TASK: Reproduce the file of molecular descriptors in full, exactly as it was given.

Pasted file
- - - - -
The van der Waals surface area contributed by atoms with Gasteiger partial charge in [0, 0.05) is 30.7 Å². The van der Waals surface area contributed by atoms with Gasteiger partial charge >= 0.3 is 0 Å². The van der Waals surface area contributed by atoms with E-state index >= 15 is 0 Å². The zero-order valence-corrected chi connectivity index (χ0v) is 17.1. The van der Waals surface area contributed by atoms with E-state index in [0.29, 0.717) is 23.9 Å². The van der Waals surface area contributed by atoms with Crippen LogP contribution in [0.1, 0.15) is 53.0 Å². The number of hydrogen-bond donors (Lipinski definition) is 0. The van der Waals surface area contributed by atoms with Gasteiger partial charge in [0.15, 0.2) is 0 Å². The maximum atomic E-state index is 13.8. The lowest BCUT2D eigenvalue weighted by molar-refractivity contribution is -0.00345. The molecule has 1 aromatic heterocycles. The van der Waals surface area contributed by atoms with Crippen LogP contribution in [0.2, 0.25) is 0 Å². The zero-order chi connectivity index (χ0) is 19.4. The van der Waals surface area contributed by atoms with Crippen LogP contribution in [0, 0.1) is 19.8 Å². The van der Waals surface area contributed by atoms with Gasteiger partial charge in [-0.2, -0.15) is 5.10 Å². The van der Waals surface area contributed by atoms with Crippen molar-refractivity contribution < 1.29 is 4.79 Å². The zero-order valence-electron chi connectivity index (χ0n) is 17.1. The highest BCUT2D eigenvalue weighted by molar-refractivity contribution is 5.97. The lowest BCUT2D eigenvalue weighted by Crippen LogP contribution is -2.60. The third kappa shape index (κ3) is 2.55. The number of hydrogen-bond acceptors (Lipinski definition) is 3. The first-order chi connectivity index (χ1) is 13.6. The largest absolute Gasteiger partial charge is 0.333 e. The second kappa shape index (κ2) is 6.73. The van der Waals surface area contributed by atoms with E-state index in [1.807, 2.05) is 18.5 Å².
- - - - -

The van der Waals surface area contributed by atoms with Gasteiger partial charge in [0, 0.05) is 30.7 Å². The van der Waals surface area contributed by atoms with Gasteiger partial charge >= 0.3 is 0 Å². The van der Waals surface area contributed by atoms with E-state index >= 15 is 0 Å². The zero-order valence-corrected chi connectivity index (χ0v) is 17.1. The van der Waals surface area contributed by atoms with E-state index in [0.29, 0.717) is 23.9 Å². The van der Waals surface area contributed by atoms with Crippen LogP contribution in [0.1, 0.15) is 53.0 Å². The number of hydrogen-bond donors (Lipinski definition) is 0. The van der Waals surface area contributed by atoms with Gasteiger partial charge in [0.15, 0.2) is 0 Å². The maximum atomic E-state index is 13.8. The lowest BCUT2D eigenvalue weighted by molar-refractivity contribution is -0.00345. The molecule has 1 aromatic heterocycles. The van der Waals surface area contributed by atoms with Crippen LogP contribution in [0.2, 0.25) is 0 Å². The zero-order chi connectivity index (χ0) is 19.4. The van der Waals surface area contributed by atoms with Crippen LogP contribution in [0, 0.1) is 19.8 Å². The van der Waals surface area contributed by atoms with Gasteiger partial charge in [-0.2, -0.15) is 5.10 Å². The van der Waals surface area contributed by atoms with Crippen molar-refractivity contribution < 1.29 is 4.79 Å². The zero-order valence-electron chi connectivity index (χ0n) is 17.1. The highest BCUT2D eigenvalue weighted by molar-refractivity contribution is 5.97. The lowest BCUT2D eigenvalue weighted by Crippen LogP contribution is -2.60. The third kappa shape index (κ3) is 2.55. The number of hydrogen-bond acceptors (Lipinski definition) is 3. The first-order chi connectivity index (χ1) is 13.6. The largest absolute Gasteiger partial charge is 0.333 e. The second kappa shape index (κ2) is 6.73. The van der Waals surface area contributed by atoms with E-state index in [1.807, 2.05) is 18.5 Å².